CROWDS shouting "lock her up" and a leaked video of Donald Trump boasting about "grabbing women by the p***y, the political scene in the United States of America has plunged to new lows.
And while adversarial politics is part of the Australian political system, Toowoomba is not in danger of mimicking the US - unless the economy tanks, a politics lecturer says.
Dr Phil Griffiths, who teaches political economy in the School of Commerce at the University of Southern Queensland, said workers devastated by the global financial crisis of 2007-2008 were increasingly turning to radical candidates for solutions.
So what does that mean for Toowoomba, and is Pauline Hanson the Queensland answer to Brexit and Trump?
Not necessarily, according to Dr Griffiths.
Politics has become more toxic in Toowoomba in recent years.
Voters endured three elections this year, the federal, state and a by-election. The worst shenanigans seen here were the sexually explicit hacking of a Facebook page, a robocall campaign and defaced corflutes.
But the main drivers of discontent overseas aren't affecting voters here.
Dr Griffiths said many Australians failed to understand how the GFC devastated the working class of Europe and the US.
He said Australia was not unscathed by the effects of the crisis, but rather "less scathed".
US voters have responded to rising inequality by rushing to either Trump's embrace, or "feeling the burn" of Bernie Sander's social-democratic message.
Dr Griffiths said there was no comparable anti-establishment candidate in Australia.
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He said Republican candidate Donald Trump was the least popular candidate for president in recorded US history, closely followed by Democratic candidate Hillary Clinton.
"There's been no comparable collapse in support of mainstream political leadership in Australia," he said.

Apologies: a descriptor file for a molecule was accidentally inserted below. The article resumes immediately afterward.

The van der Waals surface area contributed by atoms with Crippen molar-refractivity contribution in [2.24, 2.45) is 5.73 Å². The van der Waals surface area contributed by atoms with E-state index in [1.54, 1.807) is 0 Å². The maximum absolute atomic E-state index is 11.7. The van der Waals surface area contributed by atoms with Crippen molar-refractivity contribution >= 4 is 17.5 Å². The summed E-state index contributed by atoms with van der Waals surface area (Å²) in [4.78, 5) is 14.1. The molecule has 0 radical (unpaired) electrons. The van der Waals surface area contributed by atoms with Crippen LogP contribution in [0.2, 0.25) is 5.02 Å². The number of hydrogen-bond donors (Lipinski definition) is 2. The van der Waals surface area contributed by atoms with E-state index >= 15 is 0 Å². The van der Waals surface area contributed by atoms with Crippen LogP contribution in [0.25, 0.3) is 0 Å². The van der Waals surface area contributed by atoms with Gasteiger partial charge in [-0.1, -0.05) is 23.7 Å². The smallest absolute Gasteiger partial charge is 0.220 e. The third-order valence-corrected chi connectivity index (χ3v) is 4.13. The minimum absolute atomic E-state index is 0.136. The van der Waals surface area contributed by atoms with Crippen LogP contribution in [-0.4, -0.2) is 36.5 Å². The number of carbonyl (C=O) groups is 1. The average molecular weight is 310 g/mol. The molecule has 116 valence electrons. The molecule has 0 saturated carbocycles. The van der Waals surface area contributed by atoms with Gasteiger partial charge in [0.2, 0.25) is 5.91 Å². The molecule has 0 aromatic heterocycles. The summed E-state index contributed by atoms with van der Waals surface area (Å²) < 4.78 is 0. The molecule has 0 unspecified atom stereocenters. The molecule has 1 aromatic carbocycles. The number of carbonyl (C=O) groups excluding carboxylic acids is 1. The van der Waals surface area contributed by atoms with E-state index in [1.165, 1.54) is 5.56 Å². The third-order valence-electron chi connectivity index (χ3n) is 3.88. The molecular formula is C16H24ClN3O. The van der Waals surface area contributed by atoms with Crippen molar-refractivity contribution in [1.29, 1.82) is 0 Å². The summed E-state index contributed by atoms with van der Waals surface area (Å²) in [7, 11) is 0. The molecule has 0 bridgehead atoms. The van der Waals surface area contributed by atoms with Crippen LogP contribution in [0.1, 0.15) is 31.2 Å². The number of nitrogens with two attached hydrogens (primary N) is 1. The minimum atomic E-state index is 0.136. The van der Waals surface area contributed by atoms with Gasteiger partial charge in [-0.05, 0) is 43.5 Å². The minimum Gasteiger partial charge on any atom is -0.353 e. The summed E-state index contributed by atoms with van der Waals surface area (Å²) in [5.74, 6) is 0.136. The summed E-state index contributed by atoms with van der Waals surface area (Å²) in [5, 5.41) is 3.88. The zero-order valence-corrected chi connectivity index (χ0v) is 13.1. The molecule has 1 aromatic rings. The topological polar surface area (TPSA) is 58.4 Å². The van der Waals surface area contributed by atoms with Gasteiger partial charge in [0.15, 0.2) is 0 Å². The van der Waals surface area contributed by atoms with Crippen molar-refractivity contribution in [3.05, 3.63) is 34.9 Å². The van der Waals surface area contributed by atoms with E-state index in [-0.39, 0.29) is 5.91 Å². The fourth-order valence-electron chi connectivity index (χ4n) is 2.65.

Toowoomba has the second lowest rate of unemployment in Queensland. But if it comes off its economy boom, political trouble would not be far behind, Dr Griffiths said.
"As soon as you get high unemployment, you get social discontent," he said.
"That's when you get politicians working up racist hostility to cultural groups and that causes problems.
"I'm not the slightest bit sanguine, an Australian recession would unleash the ugly stuff in Europe and the US.
"We do have a problem that living standards are drifting down."
Whoever wins, there will be a major impact on Australia and hence Toowoomba.
They'll be facing a hostile House of Representatives and Senate, and government could be deadlocked.
Clinton, the front-runner, would likely have to deal with Republican control of the houses and Trump's anti-free trade agenda was hostile to many Republicans, Dr Griffiths said.
That could mean the end of the Paris climate deal and Australia could be tied up in future wars, with both Trump and Clinton considered more hawkish that President Barack Obama, according to Dr Griffiths.
Dealing with China could also cause tensions, with Clinton the main proponent of a US pivot into Asia and Trump's rhetoric hinting at a trade war.
"Australian governments have generally been allied with US," Dr Griffiths said.